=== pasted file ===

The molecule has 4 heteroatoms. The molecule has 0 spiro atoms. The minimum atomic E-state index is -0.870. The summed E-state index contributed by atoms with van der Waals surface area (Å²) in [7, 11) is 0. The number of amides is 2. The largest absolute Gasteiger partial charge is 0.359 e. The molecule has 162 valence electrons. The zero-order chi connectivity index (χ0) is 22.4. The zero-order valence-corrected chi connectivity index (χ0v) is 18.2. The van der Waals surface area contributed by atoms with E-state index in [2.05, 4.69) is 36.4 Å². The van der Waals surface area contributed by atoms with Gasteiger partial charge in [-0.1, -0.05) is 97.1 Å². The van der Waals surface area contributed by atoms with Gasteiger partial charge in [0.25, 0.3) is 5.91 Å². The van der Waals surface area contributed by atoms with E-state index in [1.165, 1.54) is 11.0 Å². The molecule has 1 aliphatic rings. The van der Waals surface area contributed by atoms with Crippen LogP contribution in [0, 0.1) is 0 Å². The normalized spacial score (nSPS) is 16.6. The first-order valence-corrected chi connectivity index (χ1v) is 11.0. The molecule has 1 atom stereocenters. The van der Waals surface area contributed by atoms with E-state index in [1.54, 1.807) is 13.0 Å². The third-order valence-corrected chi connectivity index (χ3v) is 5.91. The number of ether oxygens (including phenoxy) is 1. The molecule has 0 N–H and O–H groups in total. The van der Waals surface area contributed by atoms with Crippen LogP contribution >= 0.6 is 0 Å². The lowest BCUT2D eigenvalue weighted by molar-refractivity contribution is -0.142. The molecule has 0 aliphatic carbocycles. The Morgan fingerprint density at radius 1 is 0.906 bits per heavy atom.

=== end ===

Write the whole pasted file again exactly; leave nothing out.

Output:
The molecule has 4 heteroatoms. The molecule has 0 spiro atoms. The minimum atomic E-state index is -0.870. The summed E-state index contributed by atoms with van der Waals surface area (Å²) in [7, 11) is 0. The number of amides is 2. The largest absolute Gasteiger partial charge is 0.359 e. The molecule has 162 valence electrons. The zero-order chi connectivity index (χ0) is 22.4. The zero-order valence-corrected chi connectivity index (χ0v) is 18.2. The van der Waals surface area contributed by atoms with E-state index in [2.05, 4.69) is 36.4 Å². The van der Waals surface area contributed by atoms with Gasteiger partial charge in [-0.1, -0.05) is 97.1 Å². The van der Waals surface area contributed by atoms with Gasteiger partial charge in [0.25, 0.3) is 5.91 Å². The van der Waals surface area contributed by atoms with E-state index in [1.165, 1.54) is 11.0 Å². The molecule has 1 aliphatic rings. The van der Waals surface area contributed by atoms with Crippen LogP contribution in [0, 0.1) is 0 Å². The normalized spacial score (nSPS) is 16.6. The first-order valence-corrected chi connectivity index (χ1v) is 11.0. The molecule has 1 atom stereocenters. The van der Waals surface area contributed by atoms with E-state index in [1.54, 1.807) is 13.0 Å². The third-order valence-corrected chi connectivity index (χ3v) is 5.91. The number of ether oxygens (including phenoxy) is 1. The molecule has 0 N–H and O–H groups in total. The van der Waals surface area contributed by atoms with Crippen LogP contribution >= 0.6 is 0 Å². The lowest BCUT2D eigenvalue weighted by molar-refractivity contribution is -0.142. The molecule has 0 aliphatic carbocycles. The Morgan fingerprint density at radius 1 is 0.906 bits per heavy atom.